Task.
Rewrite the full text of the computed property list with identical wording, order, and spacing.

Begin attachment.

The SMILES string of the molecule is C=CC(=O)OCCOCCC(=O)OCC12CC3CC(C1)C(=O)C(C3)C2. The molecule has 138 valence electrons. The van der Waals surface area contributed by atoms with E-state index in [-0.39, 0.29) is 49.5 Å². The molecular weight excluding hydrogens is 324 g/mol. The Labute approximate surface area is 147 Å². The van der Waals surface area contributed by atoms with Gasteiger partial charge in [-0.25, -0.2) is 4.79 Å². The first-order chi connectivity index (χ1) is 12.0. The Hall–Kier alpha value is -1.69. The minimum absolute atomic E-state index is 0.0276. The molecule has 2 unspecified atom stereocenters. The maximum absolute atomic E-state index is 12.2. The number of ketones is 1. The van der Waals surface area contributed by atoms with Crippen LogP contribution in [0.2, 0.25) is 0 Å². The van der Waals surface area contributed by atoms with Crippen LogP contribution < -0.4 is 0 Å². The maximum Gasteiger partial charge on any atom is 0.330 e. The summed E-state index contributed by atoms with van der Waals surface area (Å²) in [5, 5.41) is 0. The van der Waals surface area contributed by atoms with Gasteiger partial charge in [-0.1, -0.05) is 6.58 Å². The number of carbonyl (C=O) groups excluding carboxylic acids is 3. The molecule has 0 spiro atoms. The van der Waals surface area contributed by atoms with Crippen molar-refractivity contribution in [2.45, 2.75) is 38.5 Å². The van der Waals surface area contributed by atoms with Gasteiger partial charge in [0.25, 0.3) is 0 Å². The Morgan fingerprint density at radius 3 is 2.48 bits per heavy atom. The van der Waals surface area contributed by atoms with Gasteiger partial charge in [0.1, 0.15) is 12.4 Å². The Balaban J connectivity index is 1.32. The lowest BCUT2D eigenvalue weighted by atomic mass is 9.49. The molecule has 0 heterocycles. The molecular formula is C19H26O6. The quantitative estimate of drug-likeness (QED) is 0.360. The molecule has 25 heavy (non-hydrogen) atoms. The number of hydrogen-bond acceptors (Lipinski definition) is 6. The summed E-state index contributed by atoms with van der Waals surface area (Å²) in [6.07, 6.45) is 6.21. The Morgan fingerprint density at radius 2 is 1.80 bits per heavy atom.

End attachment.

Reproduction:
The SMILES string of the molecule is C=CC(=O)OCCOCCC(=O)OCC12CC3CC(C1)C(=O)C(C3)C2. The molecule has 138 valence electrons. The van der Waals surface area contributed by atoms with E-state index in [-0.39, 0.29) is 49.5 Å². The molecular weight excluding hydrogens is 324 g/mol. The Labute approximate surface area is 147 Å². The van der Waals surface area contributed by atoms with Gasteiger partial charge in [-0.25, -0.2) is 4.79 Å². The first-order chi connectivity index (χ1) is 12.0. The Hall–Kier alpha value is -1.69. The minimum absolute atomic E-state index is 0.0276. The molecule has 2 unspecified atom stereocenters. The maximum absolute atomic E-state index is 12.2. The number of ketones is 1. The van der Waals surface area contributed by atoms with Crippen LogP contribution in [0.2, 0.25) is 0 Å². The van der Waals surface area contributed by atoms with Crippen LogP contribution < -0.4 is 0 Å². The maximum Gasteiger partial charge on any atom is 0.330 e. The summed E-state index contributed by atoms with van der Waals surface area (Å²) in [5, 5.41) is 0. The van der Waals surface area contributed by atoms with Gasteiger partial charge in [-0.1, -0.05) is 6.58 Å². The number of carbonyl (C=O) groups excluding carboxylic acids is 3. The molecule has 0 spiro atoms. The van der Waals surface area contributed by atoms with Crippen molar-refractivity contribution in [2.45, 2.75) is 38.5 Å². The van der Waals surface area contributed by atoms with Gasteiger partial charge in [0.25, 0.3) is 0 Å². The Morgan fingerprint density at radius 3 is 2.48 bits per heavy atom. The van der Waals surface area contributed by atoms with Gasteiger partial charge in [0.1, 0.15) is 12.4 Å². The Balaban J connectivity index is 1.32. The lowest BCUT2D eigenvalue weighted by atomic mass is 9.49. The molecule has 0 heterocycles. The molecular formula is C19H26O6. The quantitative estimate of drug-likeness (QED) is 0.360. The molecule has 25 heavy (non-hydrogen) atoms. The number of hydrogen-bond acceptors (Lipinski definition) is 6. The summed E-state index contributed by atoms with van der Waals surface area (Å²) in [6.07, 6.45) is 6.21. The Morgan fingerprint density at radius 2 is 1.80 bits per heavy atom.